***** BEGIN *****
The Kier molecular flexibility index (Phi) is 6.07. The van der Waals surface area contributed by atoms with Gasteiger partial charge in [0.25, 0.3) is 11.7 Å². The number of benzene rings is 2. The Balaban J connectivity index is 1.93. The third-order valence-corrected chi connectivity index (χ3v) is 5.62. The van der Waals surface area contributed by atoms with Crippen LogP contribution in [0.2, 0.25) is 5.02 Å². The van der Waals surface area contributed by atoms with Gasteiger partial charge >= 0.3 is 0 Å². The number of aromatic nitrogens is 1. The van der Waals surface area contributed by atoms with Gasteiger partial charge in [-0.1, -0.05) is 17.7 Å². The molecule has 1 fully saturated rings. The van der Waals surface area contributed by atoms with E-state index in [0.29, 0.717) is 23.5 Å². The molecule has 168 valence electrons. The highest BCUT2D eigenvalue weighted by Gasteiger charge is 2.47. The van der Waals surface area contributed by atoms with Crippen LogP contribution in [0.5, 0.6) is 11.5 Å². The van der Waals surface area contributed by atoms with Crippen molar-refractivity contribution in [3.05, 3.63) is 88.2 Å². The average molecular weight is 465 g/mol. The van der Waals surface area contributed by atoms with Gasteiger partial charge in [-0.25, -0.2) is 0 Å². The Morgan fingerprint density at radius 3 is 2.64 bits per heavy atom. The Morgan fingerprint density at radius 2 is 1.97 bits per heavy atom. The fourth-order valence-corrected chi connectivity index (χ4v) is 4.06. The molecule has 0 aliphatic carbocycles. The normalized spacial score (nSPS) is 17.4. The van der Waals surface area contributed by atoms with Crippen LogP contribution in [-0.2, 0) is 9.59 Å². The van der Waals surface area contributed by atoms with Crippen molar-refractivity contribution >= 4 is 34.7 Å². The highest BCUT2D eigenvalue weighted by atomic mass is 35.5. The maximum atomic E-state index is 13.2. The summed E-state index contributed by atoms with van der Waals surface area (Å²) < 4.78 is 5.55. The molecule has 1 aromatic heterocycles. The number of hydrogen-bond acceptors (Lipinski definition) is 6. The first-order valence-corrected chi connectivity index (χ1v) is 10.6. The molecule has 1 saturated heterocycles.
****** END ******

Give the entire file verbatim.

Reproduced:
The Kier molecular flexibility index (Phi) is 6.07. The van der Waals surface area contributed by atoms with Gasteiger partial charge in [0.25, 0.3) is 11.7 Å². The number of benzene rings is 2. The Balaban J connectivity index is 1.93. The third-order valence-corrected chi connectivity index (χ3v) is 5.62. The van der Waals surface area contributed by atoms with Crippen LogP contribution in [0.2, 0.25) is 5.02 Å². The van der Waals surface area contributed by atoms with Gasteiger partial charge >= 0.3 is 0 Å². The number of aromatic nitrogens is 1. The van der Waals surface area contributed by atoms with Gasteiger partial charge in [-0.1, -0.05) is 17.7 Å². The molecule has 1 fully saturated rings. The van der Waals surface area contributed by atoms with E-state index in [0.29, 0.717) is 23.5 Å². The molecule has 168 valence electrons. The highest BCUT2D eigenvalue weighted by Gasteiger charge is 2.47. The van der Waals surface area contributed by atoms with Crippen LogP contribution in [0.5, 0.6) is 11.5 Å². The van der Waals surface area contributed by atoms with Crippen molar-refractivity contribution in [3.05, 3.63) is 88.2 Å². The average molecular weight is 465 g/mol. The van der Waals surface area contributed by atoms with Gasteiger partial charge in [-0.25, -0.2) is 0 Å². The Morgan fingerprint density at radius 3 is 2.64 bits per heavy atom. The Morgan fingerprint density at radius 2 is 1.97 bits per heavy atom. The fourth-order valence-corrected chi connectivity index (χ4v) is 4.06. The molecule has 0 aliphatic carbocycles. The normalized spacial score (nSPS) is 17.4. The van der Waals surface area contributed by atoms with Crippen LogP contribution in [-0.2, 0) is 9.59 Å². The van der Waals surface area contributed by atoms with Crippen molar-refractivity contribution >= 4 is 34.7 Å². The highest BCUT2D eigenvalue weighted by atomic mass is 35.5. The maximum atomic E-state index is 13.2. The summed E-state index contributed by atoms with van der Waals surface area (Å²) < 4.78 is 5.55. The molecule has 1 aromatic heterocycles. The number of hydrogen-bond acceptors (Lipinski definition) is 6. The first-order valence-corrected chi connectivity index (χ1v) is 10.6. The molecule has 1 saturated heterocycles.